“Cornbury: The Queen’s Governor” (NY Theater/Review)





Three centuries before Eliot Spitzer was brought down by liaisons with a prostitute, a governor of the territory encompassing New York and New Jersey was scandalizing the populace by publicly appearing in drag, according to some accounts from that period.

Edward Hyde, Lord Cornbury, a cousin of Queen Anne of England, was sent across the sea in 1702 to rule a colony recently wrested from Dutch control. Lord Cornbury was firmly convinced he looked better in queenly get-ups than his cousin did, and he was not shy about making his case before his constituents. A portrait of a man said to be the governor, his fierce 5 o’clock shadow in piquant contrast to the lavish feminine regalia, can still be seen at the New-York Historical Society.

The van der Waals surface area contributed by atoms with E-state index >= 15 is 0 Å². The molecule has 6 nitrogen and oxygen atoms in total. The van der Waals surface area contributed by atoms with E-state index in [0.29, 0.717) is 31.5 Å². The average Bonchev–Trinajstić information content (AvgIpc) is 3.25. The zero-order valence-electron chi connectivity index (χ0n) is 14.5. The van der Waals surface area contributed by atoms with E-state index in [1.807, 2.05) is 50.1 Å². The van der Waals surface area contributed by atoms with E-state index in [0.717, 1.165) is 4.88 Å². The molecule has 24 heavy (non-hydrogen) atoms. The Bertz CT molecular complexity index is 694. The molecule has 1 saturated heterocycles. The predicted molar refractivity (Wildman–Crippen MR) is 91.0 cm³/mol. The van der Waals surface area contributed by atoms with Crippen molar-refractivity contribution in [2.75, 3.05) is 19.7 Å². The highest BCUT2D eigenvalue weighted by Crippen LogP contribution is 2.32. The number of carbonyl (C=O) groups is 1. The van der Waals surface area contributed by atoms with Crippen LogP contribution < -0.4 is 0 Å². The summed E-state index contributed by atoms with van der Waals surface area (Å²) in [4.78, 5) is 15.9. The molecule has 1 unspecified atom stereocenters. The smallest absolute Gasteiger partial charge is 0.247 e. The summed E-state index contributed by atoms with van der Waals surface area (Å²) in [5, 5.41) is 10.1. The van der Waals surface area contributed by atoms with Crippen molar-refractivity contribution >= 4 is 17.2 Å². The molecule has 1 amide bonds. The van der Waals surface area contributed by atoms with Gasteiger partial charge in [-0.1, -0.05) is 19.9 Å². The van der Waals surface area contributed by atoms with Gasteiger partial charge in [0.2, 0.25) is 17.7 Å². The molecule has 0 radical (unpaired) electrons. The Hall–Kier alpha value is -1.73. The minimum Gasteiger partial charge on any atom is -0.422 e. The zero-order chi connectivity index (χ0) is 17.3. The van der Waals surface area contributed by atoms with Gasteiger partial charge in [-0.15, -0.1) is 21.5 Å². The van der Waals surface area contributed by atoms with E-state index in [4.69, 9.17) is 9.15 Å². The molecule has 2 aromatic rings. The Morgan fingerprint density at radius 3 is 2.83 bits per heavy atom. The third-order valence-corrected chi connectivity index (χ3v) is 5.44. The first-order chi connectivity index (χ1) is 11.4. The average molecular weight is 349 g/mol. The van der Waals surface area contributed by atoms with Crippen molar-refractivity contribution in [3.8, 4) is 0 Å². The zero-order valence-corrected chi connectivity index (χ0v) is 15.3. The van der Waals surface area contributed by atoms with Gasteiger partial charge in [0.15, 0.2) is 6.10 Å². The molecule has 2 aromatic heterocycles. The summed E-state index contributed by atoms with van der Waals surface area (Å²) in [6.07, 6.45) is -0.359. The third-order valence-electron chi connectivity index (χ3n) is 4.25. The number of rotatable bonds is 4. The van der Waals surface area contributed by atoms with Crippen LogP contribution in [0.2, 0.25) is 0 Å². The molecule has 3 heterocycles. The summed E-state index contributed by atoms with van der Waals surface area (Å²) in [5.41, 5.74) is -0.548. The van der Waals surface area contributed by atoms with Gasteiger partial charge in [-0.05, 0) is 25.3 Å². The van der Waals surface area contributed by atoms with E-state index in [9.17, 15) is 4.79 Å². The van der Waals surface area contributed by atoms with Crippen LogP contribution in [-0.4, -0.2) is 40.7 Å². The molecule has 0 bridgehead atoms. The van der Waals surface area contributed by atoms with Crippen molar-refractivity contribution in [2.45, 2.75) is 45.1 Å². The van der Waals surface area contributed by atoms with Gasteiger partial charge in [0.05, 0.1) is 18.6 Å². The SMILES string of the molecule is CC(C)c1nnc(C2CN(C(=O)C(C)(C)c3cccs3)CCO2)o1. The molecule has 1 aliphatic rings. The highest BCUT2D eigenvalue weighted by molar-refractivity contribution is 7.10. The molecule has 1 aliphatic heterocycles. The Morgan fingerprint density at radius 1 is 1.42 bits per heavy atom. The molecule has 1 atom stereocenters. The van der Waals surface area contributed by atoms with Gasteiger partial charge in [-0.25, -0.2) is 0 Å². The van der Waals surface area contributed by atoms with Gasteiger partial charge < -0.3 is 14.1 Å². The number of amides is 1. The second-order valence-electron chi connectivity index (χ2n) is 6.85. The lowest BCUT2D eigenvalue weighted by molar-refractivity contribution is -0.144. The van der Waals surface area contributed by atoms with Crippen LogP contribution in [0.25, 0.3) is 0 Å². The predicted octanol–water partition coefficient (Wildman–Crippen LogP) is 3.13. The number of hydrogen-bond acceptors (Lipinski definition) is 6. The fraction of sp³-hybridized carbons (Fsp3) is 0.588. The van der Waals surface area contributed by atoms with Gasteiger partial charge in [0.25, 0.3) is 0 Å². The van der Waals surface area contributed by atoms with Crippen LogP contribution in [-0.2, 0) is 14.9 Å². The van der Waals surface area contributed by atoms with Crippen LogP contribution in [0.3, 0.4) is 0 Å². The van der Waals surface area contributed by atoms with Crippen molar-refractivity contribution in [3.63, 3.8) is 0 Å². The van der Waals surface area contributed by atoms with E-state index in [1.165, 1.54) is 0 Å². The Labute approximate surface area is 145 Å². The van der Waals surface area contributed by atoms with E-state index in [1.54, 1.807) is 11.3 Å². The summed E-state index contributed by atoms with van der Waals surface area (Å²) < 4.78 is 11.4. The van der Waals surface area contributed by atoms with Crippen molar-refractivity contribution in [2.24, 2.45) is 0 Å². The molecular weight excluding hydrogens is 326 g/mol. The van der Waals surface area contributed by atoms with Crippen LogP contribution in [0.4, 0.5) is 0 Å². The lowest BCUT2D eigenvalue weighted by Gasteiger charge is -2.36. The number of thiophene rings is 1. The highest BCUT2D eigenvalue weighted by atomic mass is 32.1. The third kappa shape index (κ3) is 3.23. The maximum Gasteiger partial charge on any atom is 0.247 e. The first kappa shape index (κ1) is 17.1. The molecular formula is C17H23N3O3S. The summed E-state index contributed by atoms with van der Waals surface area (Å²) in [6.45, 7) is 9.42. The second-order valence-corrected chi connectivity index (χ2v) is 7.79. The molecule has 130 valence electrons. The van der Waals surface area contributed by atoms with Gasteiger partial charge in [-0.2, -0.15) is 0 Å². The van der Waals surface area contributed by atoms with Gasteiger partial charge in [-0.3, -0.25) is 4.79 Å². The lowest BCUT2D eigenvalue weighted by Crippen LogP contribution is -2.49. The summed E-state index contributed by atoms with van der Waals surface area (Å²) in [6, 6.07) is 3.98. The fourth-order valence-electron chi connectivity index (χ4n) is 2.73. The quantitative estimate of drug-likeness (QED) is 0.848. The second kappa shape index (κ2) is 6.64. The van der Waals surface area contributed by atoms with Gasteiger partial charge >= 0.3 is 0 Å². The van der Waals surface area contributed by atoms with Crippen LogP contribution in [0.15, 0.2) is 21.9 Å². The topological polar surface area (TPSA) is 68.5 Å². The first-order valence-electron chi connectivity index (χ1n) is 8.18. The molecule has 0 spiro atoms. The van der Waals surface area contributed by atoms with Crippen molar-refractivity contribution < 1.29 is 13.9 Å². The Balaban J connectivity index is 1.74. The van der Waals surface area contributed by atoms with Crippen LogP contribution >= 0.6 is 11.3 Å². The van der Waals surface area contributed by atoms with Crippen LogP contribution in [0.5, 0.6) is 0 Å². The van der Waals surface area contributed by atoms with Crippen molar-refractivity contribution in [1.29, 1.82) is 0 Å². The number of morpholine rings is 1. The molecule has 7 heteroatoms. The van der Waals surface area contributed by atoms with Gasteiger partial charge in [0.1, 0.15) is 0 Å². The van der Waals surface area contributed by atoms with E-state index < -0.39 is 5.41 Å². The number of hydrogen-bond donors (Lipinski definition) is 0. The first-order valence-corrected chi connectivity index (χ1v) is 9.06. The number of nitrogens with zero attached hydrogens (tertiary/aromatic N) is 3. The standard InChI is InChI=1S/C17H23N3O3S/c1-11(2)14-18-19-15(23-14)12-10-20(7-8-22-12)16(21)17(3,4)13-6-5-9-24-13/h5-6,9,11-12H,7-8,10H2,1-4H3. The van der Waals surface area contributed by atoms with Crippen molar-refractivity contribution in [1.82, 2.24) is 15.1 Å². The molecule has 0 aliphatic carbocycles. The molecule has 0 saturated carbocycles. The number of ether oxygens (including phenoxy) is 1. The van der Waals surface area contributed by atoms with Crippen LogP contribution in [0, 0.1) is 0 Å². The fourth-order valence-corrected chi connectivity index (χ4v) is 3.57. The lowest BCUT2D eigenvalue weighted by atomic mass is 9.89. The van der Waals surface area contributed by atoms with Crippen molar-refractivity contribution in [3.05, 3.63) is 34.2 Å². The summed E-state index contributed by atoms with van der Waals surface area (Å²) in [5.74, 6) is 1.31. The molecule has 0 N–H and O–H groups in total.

Actually it’s not just the figure in the painting that is in dispute. Some historians have argued that the whole cross-dressing thing was just political smear tactics. That’s kind of a drag, but fictional or not, Cornbury’s adventures in early America are splashed exuberantly if awkwardly across the stage in this play by William M. Hoffman, the author of the landmark AIDS drama “As Is” and the libretto for the opera “The Ghosts of Versailles,” and the actor Anthony Holland, who died in 1988. The play was conceived as a queer retort (although that adjective had not yet been repurposed) to the pageantry surrounding the country’s bicentennial celebrations in 1976, an attempt to add a flamboyant new figure to the gallery of notables in the traditional American history books.


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